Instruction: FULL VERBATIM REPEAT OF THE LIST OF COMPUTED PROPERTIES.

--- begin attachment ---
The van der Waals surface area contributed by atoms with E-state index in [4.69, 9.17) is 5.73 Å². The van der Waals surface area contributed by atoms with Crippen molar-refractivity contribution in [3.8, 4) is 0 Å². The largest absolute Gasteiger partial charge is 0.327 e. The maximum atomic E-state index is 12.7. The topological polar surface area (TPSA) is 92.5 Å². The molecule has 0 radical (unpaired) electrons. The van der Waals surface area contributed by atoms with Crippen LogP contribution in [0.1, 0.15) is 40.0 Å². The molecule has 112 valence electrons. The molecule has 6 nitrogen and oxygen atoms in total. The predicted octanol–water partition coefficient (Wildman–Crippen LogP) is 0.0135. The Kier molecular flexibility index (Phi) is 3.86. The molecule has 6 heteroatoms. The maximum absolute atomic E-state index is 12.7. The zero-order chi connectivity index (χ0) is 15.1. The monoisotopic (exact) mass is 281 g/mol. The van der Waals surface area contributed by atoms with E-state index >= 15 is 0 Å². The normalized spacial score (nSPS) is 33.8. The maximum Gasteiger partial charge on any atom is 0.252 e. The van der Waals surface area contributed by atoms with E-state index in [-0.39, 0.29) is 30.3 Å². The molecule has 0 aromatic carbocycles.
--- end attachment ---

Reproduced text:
The van der Waals surface area contributed by atoms with E-state index in [4.69, 9.17) is 5.73 Å². The van der Waals surface area contributed by atoms with Crippen molar-refractivity contribution in [3.8, 4) is 0 Å². The largest absolute Gasteiger partial charge is 0.327 e. The maximum atomic E-state index is 12.7. The topological polar surface area (TPSA) is 92.5 Å². The molecule has 0 radical (unpaired) electrons. The van der Waals surface area contributed by atoms with Crippen LogP contribution in [0.1, 0.15) is 40.0 Å². The molecule has 112 valence electrons. The molecule has 6 nitrogen and oxygen atoms in total. The predicted octanol–water partition coefficient (Wildman–Crippen LogP) is 0.0135. The Kier molecular flexibility index (Phi) is 3.86. The molecule has 6 heteroatoms. The maximum absolute atomic E-state index is 12.7. The zero-order chi connectivity index (χ0) is 15.1. The monoisotopic (exact) mass is 281 g/mol. The van der Waals surface area contributed by atoms with E-state index >= 15 is 0 Å². The normalized spacial score (nSPS) is 33.8. The maximum Gasteiger partial charge on any atom is 0.252 e. The van der Waals surface area contributed by atoms with E-state index in [-0.39, 0.29) is 30.3 Å². The molecule has 0 aromatic carbocycles.